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LibreOrganize 0.6.0 - Documentation

Chinese - and Mexican?

from the Sept. 1, 2021 Bulletin

labor immigration Mexican history Asian-Mexicans

Historian Jason Chang, in his 2017 book Chino: Anti-Chinese Racism in Mexico, 1880-1940, explores how the racial image of the Chinese has shifted since the Mexican Revolution — and how anti-Chinese racism, antichinismo, has influenced the evolution of México’s mestizo national identity. Chang currently directs the University of Connecticut’s Asian and Asian American Studies Institute.


In many tiny villages around the world, you’ll be surprised to find a Chinese restaurant! When did the Chinese arrive in México?


Chinese laborers began migrating to the Americas in the 1800s, both voluntarily to earn money to send home and recruited as “coolie labor” to work in the toughest jobs for the lowest pay. In the US, racism against the Chinese resulted in the Exclusion Acts of 1882 — legislation that barred them from entry — and this resulted in an influx of Chinese into México. Mexicans at that time could freely go back and forth across the border. Some Chinese took this backdoor route and entered the US disguised as Mexicans!


But starting in the 1890s, under the dictatorship of Porfirio Díaz, British and American companies also gained contracts with the Mexican government to build railroads, and these companies needed workers to lay track. That led to the import of Chinese labor. By the time of the Mexican Revolution, the Chinese had become México’s second-largest immigrant group.


During that Revolution, in 1911, the “good guys” fighting to overthrow the dictatorship massacred hundreds of Chinese in Torreón. What made the Chinese so hated?


Many Mexicans associated the Chinese with the Díaz regime, because President Díaz had imported Chinese labor. So hating them became a way of opposing the dictatorship. Many of the Chinese had also been able to save enough to start small businesses — like, yes, restaurants or grocery stores, gardens, and even a Chinese bank. The more successful they became, the more resentment they felt.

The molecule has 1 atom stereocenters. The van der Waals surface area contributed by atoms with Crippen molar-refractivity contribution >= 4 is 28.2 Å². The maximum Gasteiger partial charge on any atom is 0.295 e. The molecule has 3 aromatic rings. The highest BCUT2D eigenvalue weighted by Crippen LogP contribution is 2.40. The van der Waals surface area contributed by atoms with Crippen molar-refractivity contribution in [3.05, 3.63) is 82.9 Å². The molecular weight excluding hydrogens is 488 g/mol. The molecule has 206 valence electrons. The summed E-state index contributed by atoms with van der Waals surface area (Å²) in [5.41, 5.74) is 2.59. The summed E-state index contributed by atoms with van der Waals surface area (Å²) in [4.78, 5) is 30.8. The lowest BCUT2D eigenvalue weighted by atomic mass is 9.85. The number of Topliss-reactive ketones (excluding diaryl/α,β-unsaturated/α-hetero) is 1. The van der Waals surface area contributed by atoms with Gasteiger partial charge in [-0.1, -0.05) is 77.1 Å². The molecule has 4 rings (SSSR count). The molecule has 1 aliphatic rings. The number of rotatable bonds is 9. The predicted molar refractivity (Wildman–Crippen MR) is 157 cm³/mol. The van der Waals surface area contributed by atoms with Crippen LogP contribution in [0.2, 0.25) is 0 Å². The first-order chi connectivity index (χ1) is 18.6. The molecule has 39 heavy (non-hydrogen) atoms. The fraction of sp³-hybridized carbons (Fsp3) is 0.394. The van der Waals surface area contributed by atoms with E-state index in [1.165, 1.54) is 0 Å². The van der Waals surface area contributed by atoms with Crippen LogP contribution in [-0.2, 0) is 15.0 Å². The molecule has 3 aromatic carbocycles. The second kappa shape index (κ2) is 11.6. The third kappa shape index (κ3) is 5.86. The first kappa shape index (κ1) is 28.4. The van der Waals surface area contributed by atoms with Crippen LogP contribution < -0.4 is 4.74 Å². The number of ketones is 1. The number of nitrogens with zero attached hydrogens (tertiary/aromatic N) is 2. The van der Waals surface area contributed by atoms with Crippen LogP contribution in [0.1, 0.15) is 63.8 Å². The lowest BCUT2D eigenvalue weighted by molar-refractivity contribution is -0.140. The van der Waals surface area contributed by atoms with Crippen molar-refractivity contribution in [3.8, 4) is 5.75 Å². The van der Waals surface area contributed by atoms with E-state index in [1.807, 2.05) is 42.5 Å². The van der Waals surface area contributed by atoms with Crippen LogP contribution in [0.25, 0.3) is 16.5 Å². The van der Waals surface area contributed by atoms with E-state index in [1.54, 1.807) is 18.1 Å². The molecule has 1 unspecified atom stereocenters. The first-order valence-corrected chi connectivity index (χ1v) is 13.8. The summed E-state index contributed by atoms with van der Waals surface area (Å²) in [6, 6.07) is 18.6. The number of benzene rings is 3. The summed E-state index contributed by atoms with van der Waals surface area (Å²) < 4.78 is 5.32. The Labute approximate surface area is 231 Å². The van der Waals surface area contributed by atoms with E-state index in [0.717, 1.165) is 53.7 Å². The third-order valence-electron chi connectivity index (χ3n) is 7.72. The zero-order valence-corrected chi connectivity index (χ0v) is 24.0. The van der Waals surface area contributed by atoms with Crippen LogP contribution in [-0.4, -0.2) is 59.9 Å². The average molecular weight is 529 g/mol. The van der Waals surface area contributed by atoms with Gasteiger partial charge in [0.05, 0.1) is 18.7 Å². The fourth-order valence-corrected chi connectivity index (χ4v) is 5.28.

In Torreón, a mob of revolutionary forces, plus townspeople, went on an a spree of atrocities. They viciously killed 303 Asian-Mexican men, women, and children, half the town’s local population. The massacre destroyed the Chinese community. By some estimates, Chinese households lost a million-dollars worth of assets in a horror similar to the 1921 massacre of successful African-Americans in Tulsa, Oklahoma.


The United States denied Chinese workers entry, citizenship, and the right to marry white women. Did México enact similar restrictions?


México never completely banned Chinese immigration or naturalization. And Chinese men could marry Mexican women. But race has always been a tricky concept in México. The first conquistador married an indigenous woman, and their union produced the first mestizo. With no white women around, marriage and rape continued to produce mixed children. Not until the Revolution did the term mestizo get adopted as the national racial identity. That said, the European side, the conqueror side, always remained dominant in terms of cultural norms, and México had plenty of racists who saw mestizaje, intermixing, as a step toward whitening their society.

In the US, Asian-Americans found their identity and voice during the Civil Rights movement. Has México had an Asian-Mexican movement?


No, México has no parallel to the US Civil Rights movement,  partly because racial identity in México has been more fluid than the white/non-white binary. Besides, Chinese immigrants since the 1940s have tended to be business people — pragmatic, accommodating to what the situation is rather than trying to achieve what isn’t. They and their Mexican-born children see education and hard work as the only path to getting ahead.


How integrated into Mexican society have the Chinese in México become?


México City has a Chinatown, but the borderlands have been where the Chinese have had a particular impact. Border communities create a kind of third space where neither the norms of México nor the US apply. The resulting hybrid culture — a Mexican way of being Chinese — involves having an accumulation of experiences with racism and having adapted to it. The Chinese have become a normal part of borderlands culture and have helped make the borderlands what they are.


President López Obrador has issued a formal public apology for the Torreón massacre.


Yes, a population that was invisible has now become more visible. AMLO’s apology partly reflects the desire of both China and México to cooperate economically. But the apology also represents a healthy new recognition of marginalized and oppressed people — and an opening for sharing their histories, their contributions, and their stories.